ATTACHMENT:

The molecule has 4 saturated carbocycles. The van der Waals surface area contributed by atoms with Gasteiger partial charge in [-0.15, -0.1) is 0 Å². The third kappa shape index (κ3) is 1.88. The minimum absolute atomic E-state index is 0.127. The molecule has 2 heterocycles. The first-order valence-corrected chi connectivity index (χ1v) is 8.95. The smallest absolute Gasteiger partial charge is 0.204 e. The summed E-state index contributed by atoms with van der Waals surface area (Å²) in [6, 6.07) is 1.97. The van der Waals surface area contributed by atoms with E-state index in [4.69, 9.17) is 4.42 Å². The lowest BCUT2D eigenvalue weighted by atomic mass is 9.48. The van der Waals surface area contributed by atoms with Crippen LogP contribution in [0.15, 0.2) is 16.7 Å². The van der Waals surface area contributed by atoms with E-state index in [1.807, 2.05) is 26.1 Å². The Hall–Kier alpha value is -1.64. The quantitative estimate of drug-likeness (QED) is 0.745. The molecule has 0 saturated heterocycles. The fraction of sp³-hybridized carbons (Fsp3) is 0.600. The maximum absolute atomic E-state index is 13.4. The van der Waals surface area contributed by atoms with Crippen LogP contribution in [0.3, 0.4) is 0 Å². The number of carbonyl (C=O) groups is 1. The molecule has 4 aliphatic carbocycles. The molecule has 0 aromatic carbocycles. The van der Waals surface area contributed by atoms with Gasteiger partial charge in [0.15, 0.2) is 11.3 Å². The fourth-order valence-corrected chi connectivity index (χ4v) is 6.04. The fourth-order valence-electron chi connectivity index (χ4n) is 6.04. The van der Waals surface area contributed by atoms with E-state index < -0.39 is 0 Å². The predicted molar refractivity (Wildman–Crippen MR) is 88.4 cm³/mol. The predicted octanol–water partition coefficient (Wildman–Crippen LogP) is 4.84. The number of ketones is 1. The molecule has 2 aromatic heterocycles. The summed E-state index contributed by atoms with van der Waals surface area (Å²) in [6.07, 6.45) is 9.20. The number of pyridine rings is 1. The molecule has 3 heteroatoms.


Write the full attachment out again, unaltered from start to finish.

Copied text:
The molecule has 4 saturated carbocycles. The van der Waals surface area contributed by atoms with Gasteiger partial charge in [-0.15, -0.1) is 0 Å². The third kappa shape index (κ3) is 1.88. The minimum absolute atomic E-state index is 0.127. The molecule has 2 heterocycles. The first-order valence-corrected chi connectivity index (χ1v) is 8.95. The smallest absolute Gasteiger partial charge is 0.204 e. The summed E-state index contributed by atoms with van der Waals surface area (Å²) in [6, 6.07) is 1.97. The van der Waals surface area contributed by atoms with E-state index in [4.69, 9.17) is 4.42 Å². The lowest BCUT2D eigenvalue weighted by atomic mass is 9.48. The van der Waals surface area contributed by atoms with Crippen LogP contribution in [0.15, 0.2) is 16.7 Å². The van der Waals surface area contributed by atoms with E-state index in [1.807, 2.05) is 26.1 Å². The Hall–Kier alpha value is -1.64. The quantitative estimate of drug-likeness (QED) is 0.745. The molecule has 0 saturated heterocycles. The fraction of sp³-hybridized carbons (Fsp3) is 0.600. The maximum absolute atomic E-state index is 13.4. The van der Waals surface area contributed by atoms with Crippen LogP contribution in [0.3, 0.4) is 0 Å². The number of carbonyl (C=O) groups is 1. The molecule has 4 aliphatic carbocycles. The molecule has 0 aromatic carbocycles. The van der Waals surface area contributed by atoms with Gasteiger partial charge in [0.15, 0.2) is 11.3 Å². The fourth-order valence-corrected chi connectivity index (χ4v) is 6.04. The fourth-order valence-electron chi connectivity index (χ4n) is 6.04. The van der Waals surface area contributed by atoms with E-state index < -0.39 is 0 Å². The predicted molar refractivity (Wildman–Crippen MR) is 88.4 cm³/mol. The predicted octanol–water partition coefficient (Wildman–Crippen LogP) is 4.84. The number of ketones is 1. The molecule has 2 aromatic heterocycles. The summed E-state index contributed by atoms with van der Waals surface area (Å²) in [6.07, 6.45) is 9.20. The number of pyridine rings is 1. The molecule has 3 heteroatoms.